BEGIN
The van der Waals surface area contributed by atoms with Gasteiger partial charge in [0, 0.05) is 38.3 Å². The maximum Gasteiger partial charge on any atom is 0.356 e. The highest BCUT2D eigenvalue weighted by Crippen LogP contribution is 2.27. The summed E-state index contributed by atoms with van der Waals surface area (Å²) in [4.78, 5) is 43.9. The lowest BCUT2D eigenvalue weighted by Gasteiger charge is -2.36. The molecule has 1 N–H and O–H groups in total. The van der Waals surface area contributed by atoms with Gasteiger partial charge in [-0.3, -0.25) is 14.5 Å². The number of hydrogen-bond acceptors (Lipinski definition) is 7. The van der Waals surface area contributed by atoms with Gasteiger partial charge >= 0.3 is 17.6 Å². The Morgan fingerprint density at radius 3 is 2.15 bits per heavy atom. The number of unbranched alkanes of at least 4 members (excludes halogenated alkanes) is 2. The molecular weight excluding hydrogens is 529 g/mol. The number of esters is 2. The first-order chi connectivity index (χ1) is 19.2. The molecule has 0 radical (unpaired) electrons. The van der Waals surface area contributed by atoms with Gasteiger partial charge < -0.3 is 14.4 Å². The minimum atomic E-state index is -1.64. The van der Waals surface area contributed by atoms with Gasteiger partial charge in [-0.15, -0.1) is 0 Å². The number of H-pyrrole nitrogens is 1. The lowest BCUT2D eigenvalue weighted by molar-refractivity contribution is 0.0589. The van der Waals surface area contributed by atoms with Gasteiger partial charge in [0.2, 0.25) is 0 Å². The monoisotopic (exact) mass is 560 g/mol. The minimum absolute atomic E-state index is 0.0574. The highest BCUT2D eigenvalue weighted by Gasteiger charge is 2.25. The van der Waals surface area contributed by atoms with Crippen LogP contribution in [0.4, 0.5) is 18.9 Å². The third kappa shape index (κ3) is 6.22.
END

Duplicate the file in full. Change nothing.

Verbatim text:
The van der Waals surface area contributed by atoms with Gasteiger partial charge in [0, 0.05) is 38.3 Å². The maximum Gasteiger partial charge on any atom is 0.356 e. The highest BCUT2D eigenvalue weighted by Crippen LogP contribution is 2.27. The summed E-state index contributed by atoms with van der Waals surface area (Å²) in [4.78, 5) is 43.9. The lowest BCUT2D eigenvalue weighted by Gasteiger charge is -2.36. The molecule has 1 N–H and O–H groups in total. The van der Waals surface area contributed by atoms with Gasteiger partial charge in [-0.3, -0.25) is 14.5 Å². The number of hydrogen-bond acceptors (Lipinski definition) is 7. The van der Waals surface area contributed by atoms with Gasteiger partial charge >= 0.3 is 17.6 Å². The Morgan fingerprint density at radius 3 is 2.15 bits per heavy atom. The number of unbranched alkanes of at least 4 members (excludes halogenated alkanes) is 2. The molecular weight excluding hydrogens is 529 g/mol. The number of esters is 2. The first-order chi connectivity index (χ1) is 19.2. The molecule has 0 radical (unpaired) electrons. The van der Waals surface area contributed by atoms with Gasteiger partial charge < -0.3 is 14.4 Å². The minimum atomic E-state index is -1.64. The van der Waals surface area contributed by atoms with Gasteiger partial charge in [-0.15, -0.1) is 0 Å². The number of H-pyrrole nitrogens is 1. The lowest BCUT2D eigenvalue weighted by molar-refractivity contribution is 0.0589. The van der Waals surface area contributed by atoms with Gasteiger partial charge in [0.2, 0.25) is 0 Å². The monoisotopic (exact) mass is 560 g/mol. The minimum absolute atomic E-state index is 0.0574. The highest BCUT2D eigenvalue weighted by Gasteiger charge is 2.25. The van der Waals surface area contributed by atoms with Crippen LogP contribution in [0.4, 0.5) is 18.9 Å². The third kappa shape index (κ3) is 6.22.